February 1, 2024

Extreme weather events propelled drastically partly by climate change alter the disaster risk landscape across Latin America. Recently, the entire city of Acapulco in Guerrero, Mexico, was devastated by Hurricane Otis, a rapidly intensifying storm propelled by warming ocean waters. On October 24, over 24 hours, the hurricane experienced explosive intensification, going from a category one to a category five when it landed at 1:30 am. Authorities had minimal to no time to organize a response. Winds reached speeds of 270 kilometers per hour, leaving 52 dead and 32 missing, along with at least $10 billion-plus US dollars in property damage.

In this context, rapid data collaboratives linking public sector, non-governmental, multilateral, and private sector actors into effective emergency decision support frameworks have become more vital than ever before. How can we bring data to bear on the decisions that need to be made during disasters and recovery, and more importantly, how can we scale up these collaborations rapidly when the need emerges overnight, as we saw in Mexico?

According to Dr. Stefaan Verhulst, the NYU GovLab, and the DataTank, the new data landscape brought about by the increasing use of digital tools and data (“Digitalization” and “Datafication”) calls for new models of collaboration that can address mismatches in supply and demand where data is often available but not always accessible or usable. Since 2015, Stefaan has been leading this field of innovation with some critical insights on the linkage between analytic results and the social structure for generating practical analysis: to align the supply of data with demand, for instance, the demand side needs to start asking more explicit questions that data providers can understand. The 100 Questions Initiative (Resources section) seeks to create domain-specific questions to orient data collaboratives. Dr. Verhulst invites the disaster response and humanitarian communities to start here. What are the key questions that, if answered, could transform how we engage with disaster response?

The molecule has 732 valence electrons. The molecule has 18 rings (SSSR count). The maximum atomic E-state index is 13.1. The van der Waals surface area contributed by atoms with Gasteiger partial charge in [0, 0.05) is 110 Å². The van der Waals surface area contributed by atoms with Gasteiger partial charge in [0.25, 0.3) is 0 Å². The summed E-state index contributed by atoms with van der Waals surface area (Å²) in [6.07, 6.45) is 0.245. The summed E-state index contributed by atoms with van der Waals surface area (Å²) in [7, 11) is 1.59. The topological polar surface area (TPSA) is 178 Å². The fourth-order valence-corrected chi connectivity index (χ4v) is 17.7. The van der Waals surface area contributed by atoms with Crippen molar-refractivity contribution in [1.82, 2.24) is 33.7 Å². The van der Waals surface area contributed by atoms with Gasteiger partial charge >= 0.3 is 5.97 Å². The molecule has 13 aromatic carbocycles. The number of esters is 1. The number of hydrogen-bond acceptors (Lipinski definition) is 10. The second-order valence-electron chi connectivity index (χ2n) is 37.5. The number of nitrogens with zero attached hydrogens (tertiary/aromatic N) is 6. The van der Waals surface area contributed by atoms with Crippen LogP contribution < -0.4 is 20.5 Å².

Xavier Moya from the United Nations Development Program (UNDP) echoes this invitation. He assures that straightforward questions are essential to identify suitable stakeholders. Once identified, it becomes an exercise of generating trust around the collaboration and systematizing roles and processes (see resource section for a guidebook on designing data collaborations). This is how over a dozen organizations, including UNDP, have come together as a data collaborative to address reconstruction efforts after Hurricane Otis. 

Humanitarian OpenStreetMap Team (HOTOSM), also part of the Hurricane Otis data collaborative, has developed tools and methodologies to map damage in Acapulco through citizen science by systematizing the articulation of manual processes with state-of-the-art technology as Celine Jacquin (HOTOSM) told us. According to Juan Flores from the Centro Estatal de Información Estadística y Geográfica del Estado de Guerrero (CESIEG) these mapping efforts have been essential to guide the reconstruction efforts, which have resulted in the first risk management map of the region, hosted in a geography platform developed jointly with the Secretary of Planning and Regional Development of the state of Guerrero. As this collaboration continues, Juan Flores asks the community to contact him If you have helpful geospatial layers that could help complement the tool.


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